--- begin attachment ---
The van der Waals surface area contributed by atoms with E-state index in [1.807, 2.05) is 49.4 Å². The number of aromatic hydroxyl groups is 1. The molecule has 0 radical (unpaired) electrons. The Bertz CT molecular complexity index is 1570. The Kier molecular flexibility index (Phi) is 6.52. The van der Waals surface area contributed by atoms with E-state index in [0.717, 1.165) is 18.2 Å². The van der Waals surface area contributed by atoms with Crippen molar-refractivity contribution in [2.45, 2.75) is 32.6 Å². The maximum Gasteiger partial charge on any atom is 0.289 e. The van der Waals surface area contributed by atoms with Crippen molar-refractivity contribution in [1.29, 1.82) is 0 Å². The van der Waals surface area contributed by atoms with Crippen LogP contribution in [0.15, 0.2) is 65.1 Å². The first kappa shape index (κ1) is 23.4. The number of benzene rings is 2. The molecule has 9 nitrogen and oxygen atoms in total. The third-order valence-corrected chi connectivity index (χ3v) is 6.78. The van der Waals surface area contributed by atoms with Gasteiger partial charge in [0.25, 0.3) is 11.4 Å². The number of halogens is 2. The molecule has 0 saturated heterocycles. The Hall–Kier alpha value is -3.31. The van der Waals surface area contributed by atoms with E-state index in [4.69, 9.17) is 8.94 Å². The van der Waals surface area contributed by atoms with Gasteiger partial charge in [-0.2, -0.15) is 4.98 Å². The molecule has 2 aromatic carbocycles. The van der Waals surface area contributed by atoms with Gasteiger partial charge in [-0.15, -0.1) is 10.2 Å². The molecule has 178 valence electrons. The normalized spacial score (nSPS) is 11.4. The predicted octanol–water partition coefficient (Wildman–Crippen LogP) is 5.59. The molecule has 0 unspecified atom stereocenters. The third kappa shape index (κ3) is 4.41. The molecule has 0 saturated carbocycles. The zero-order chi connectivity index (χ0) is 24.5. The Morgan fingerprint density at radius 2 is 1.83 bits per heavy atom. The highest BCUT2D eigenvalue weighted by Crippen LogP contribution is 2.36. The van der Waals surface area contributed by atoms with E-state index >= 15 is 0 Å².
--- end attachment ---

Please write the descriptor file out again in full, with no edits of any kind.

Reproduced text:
The van der Waals surface area contributed by atoms with E-state index in [1.807, 2.05) is 49.4 Å². The number of aromatic hydroxyl groups is 1. The molecule has 0 radical (unpaired) electrons. The Bertz CT molecular complexity index is 1570. The Kier molecular flexibility index (Phi) is 6.52. The van der Waals surface area contributed by atoms with E-state index in [0.717, 1.165) is 18.2 Å². The van der Waals surface area contributed by atoms with Crippen molar-refractivity contribution in [2.45, 2.75) is 32.6 Å². The maximum Gasteiger partial charge on any atom is 0.289 e. The van der Waals surface area contributed by atoms with Crippen molar-refractivity contribution in [1.29, 1.82) is 0 Å². The van der Waals surface area contributed by atoms with Crippen LogP contribution in [0.15, 0.2) is 65.1 Å². The first kappa shape index (κ1) is 23.4. The number of benzene rings is 2. The molecule has 9 nitrogen and oxygen atoms in total. The third-order valence-corrected chi connectivity index (χ3v) is 6.78. The van der Waals surface area contributed by atoms with Gasteiger partial charge in [0.25, 0.3) is 11.4 Å². The number of halogens is 2. The molecule has 0 saturated heterocycles. The Hall–Kier alpha value is -3.31. The van der Waals surface area contributed by atoms with E-state index in [4.69, 9.17) is 8.94 Å². The van der Waals surface area contributed by atoms with Gasteiger partial charge in [-0.2, -0.15) is 4.98 Å². The molecule has 2 aromatic carbocycles. The van der Waals surface area contributed by atoms with Gasteiger partial charge in [-0.15, -0.1) is 10.2 Å². The molecule has 178 valence electrons. The normalized spacial score (nSPS) is 11.4. The predicted octanol–water partition coefficient (Wildman–Crippen LogP) is 5.59. The molecule has 0 unspecified atom stereocenters. The third kappa shape index (κ3) is 4.41. The molecule has 0 saturated carbocycles. The zero-order chi connectivity index (χ0) is 24.5. The Morgan fingerprint density at radius 2 is 1.83 bits per heavy atom. The highest BCUT2D eigenvalue weighted by Crippen LogP contribution is 2.36. The van der Waals surface area contributed by atoms with E-state index >= 15 is 0 Å².